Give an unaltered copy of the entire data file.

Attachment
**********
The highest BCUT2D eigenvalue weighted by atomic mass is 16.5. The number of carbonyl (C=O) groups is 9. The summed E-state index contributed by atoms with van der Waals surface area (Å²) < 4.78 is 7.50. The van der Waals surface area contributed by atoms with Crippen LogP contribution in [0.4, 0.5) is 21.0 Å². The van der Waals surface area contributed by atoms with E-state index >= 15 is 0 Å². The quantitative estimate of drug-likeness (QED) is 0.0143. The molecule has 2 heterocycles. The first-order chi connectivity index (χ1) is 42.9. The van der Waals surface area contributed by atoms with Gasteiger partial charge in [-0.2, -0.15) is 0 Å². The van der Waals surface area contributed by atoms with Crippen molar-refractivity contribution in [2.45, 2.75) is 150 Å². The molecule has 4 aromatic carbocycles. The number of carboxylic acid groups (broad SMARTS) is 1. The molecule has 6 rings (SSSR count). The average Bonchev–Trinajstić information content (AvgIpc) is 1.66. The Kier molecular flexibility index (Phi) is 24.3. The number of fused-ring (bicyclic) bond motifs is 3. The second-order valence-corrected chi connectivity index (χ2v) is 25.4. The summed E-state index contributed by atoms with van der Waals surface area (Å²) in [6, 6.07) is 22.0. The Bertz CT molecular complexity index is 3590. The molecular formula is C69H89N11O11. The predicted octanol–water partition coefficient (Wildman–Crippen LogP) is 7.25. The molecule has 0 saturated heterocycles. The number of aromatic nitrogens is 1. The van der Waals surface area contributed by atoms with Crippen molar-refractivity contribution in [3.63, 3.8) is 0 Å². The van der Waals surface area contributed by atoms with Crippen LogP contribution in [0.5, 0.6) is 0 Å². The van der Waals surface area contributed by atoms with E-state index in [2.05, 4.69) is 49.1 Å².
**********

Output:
The highest BCUT2D eigenvalue weighted by atomic mass is 16.5. The number of carbonyl (C=O) groups is 9. The summed E-state index contributed by atoms with van der Waals surface area (Å²) < 4.78 is 7.50. The van der Waals surface area contributed by atoms with Crippen LogP contribution in [0.4, 0.5) is 21.0 Å². The van der Waals surface area contributed by atoms with E-state index >= 15 is 0 Å². The quantitative estimate of drug-likeness (QED) is 0.0143. The molecule has 2 heterocycles. The first-order chi connectivity index (χ1) is 42.9. The van der Waals surface area contributed by atoms with Gasteiger partial charge in [-0.2, -0.15) is 0 Å². The van der Waals surface area contributed by atoms with Crippen molar-refractivity contribution in [2.45, 2.75) is 150 Å². The molecule has 4 aromatic carbocycles. The number of carboxylic acid groups (broad SMARTS) is 1. The molecule has 6 rings (SSSR count). The average Bonchev–Trinajstić information content (AvgIpc) is 1.66. The Kier molecular flexibility index (Phi) is 24.3. The number of fused-ring (bicyclic) bond motifs is 3. The second-order valence-corrected chi connectivity index (χ2v) is 25.4. The summed E-state index contributed by atoms with van der Waals surface area (Å²) in [6, 6.07) is 22.0. The Bertz CT molecular complexity index is 3590. The molecular formula is C69H89N11O11. The predicted octanol–water partition coefficient (Wildman–Crippen LogP) is 7.25. The molecule has 0 saturated heterocycles. The number of aromatic nitrogens is 1. The van der Waals surface area contributed by atoms with Crippen molar-refractivity contribution in [3.63, 3.8) is 0 Å². The van der Waals surface area contributed by atoms with Crippen LogP contribution in [0.5, 0.6) is 0 Å². The van der Waals surface area contributed by atoms with E-state index in [2.05, 4.69) is 49.1 Å².